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I just bought a Craigslist special '95 Caravan 3.0L. Family needed a minivan since we are a bit uncomfortable in the '09 Saturn Aura for long trips.

It had a decent oil leak, the guy had already had the oil pan gasket replaced. I bought it as is for $750 with 148K miles on it, figuring I could afford about a grand of repairs if needed.

Took it to the shop, and they said it looks like it had a leak on the front crankshaft seal and the valve cover gaskets. I told them to go ahead and replace them, not wanting to spend too much downtime getting it operational (We had enough tax return money to pay for it to just be done, rather than a project). Got a call halfway through that after they replaced the valve cover seals, it was still leaking form the top (a steady drip, they said), probably from the timing cover. They stopped and called before going any further since it will probably not stop the leak if they change the crankshaft gasket at this point.

I'm looking at options now. I had budgeted about $1,750 to get a working minivan to take to Michigan on vacation from central PA this summer. But now I'm about $1,150 into it and don't know if replacing the timing seal will fix it or just lead to more problems. I don't want to just sell it and pass along the problem if I can fix it in a weekend plus a day or so.

Does anyone have advice on how difficult these are to do? I've seen that there's some hard work involved, it would probably be my biggest project yet. So far, the most I've done is a water pump replacement on a '02 Sable in a day in a parking lot. I don't want to get too far into it and have a broken minivan siting in my front yard for over a month. But I don't know if I have the cash to buy my way out of it.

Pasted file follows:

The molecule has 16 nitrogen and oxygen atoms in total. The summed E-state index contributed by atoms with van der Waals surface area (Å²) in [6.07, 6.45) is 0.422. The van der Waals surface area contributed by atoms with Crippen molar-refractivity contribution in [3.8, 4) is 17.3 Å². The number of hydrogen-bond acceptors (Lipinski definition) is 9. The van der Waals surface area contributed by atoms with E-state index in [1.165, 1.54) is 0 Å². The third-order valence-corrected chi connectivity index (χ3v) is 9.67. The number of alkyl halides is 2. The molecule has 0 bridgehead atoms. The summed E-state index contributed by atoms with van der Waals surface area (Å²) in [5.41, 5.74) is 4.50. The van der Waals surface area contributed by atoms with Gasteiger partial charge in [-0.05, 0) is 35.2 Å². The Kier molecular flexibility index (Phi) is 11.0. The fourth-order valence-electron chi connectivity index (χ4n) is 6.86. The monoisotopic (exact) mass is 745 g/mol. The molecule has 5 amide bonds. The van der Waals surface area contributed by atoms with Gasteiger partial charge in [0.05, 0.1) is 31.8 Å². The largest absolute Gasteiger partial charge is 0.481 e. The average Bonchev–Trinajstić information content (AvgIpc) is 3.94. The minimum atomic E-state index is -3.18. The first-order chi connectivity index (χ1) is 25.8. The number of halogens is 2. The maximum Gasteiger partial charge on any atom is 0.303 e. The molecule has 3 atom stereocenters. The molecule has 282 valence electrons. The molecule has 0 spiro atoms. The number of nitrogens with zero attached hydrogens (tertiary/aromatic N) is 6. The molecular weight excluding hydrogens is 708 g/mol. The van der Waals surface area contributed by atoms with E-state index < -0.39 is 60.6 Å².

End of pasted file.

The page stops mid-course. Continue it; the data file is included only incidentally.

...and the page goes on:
What else could it be if it's not the timing cover gasket? Are we talking a head gasket replacement here, or what? I know you can't see it, but advice helps a lot at this point.

Any help is welcome. Thanks

-Ben C.
Professional Network Analyst, Amateur everything else(Shadetree mechanic, emergency repairs plumber, minor home repair contractor, and general DIY attempter)
 

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Welcome to the site.
A timing cover is a common leak area for coolant or oil on a 3.3/3.8L engine but not at all on a 3.0L.
Are you sure it is a 3.0L?
PS: the oil pan gaskets almost never leak on a 3.0L since it is sealed with silicone, no gasket. This leads me to believe you don't have a 3.0L either???
 

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Discussion Starter #4
I'm not looking at it this second, but I'm pretty sure.
Just double-checked with the mechanic, it is a 3.0L.

He said that you can order an after market gasket for the oil pan, but that it was sealed with orange silicone recently, backing up what I was told by the guy I bought it from.

He says that the leak is coming from the timing cover, and running down over the front crank seal, so he can't tell whether that's bad as well or if it's just the one issue.

He's a bit reluctant to go in to the timing case because he said that it could be a number of things once they get that open as well, and he doesn't know if it's going to cost tons more to find and fix the base issue there. I'm just wondering how bad it could be, if it's worth trying to take apart myself (only special tool I've seen that I might need is a 3 arm puller) or if I should just call the time and energy spent on it a loss and try to get my money back by putting it back on Craigslist for the next guy to try to fix.

I'm at a bit of a loss because my wife was so happy to get a good deal on it, just to find out that there's more than meets the eye on what looked at first to be a reasonable repair. I don't have the time or energy for a rebuild, but if it's just a weekend on the lawn I might be able to do that.

So what else could it be besides the timing cover seal? What larger issue(s) could lead to a leak there?

Again, thanks so much for any help and advice.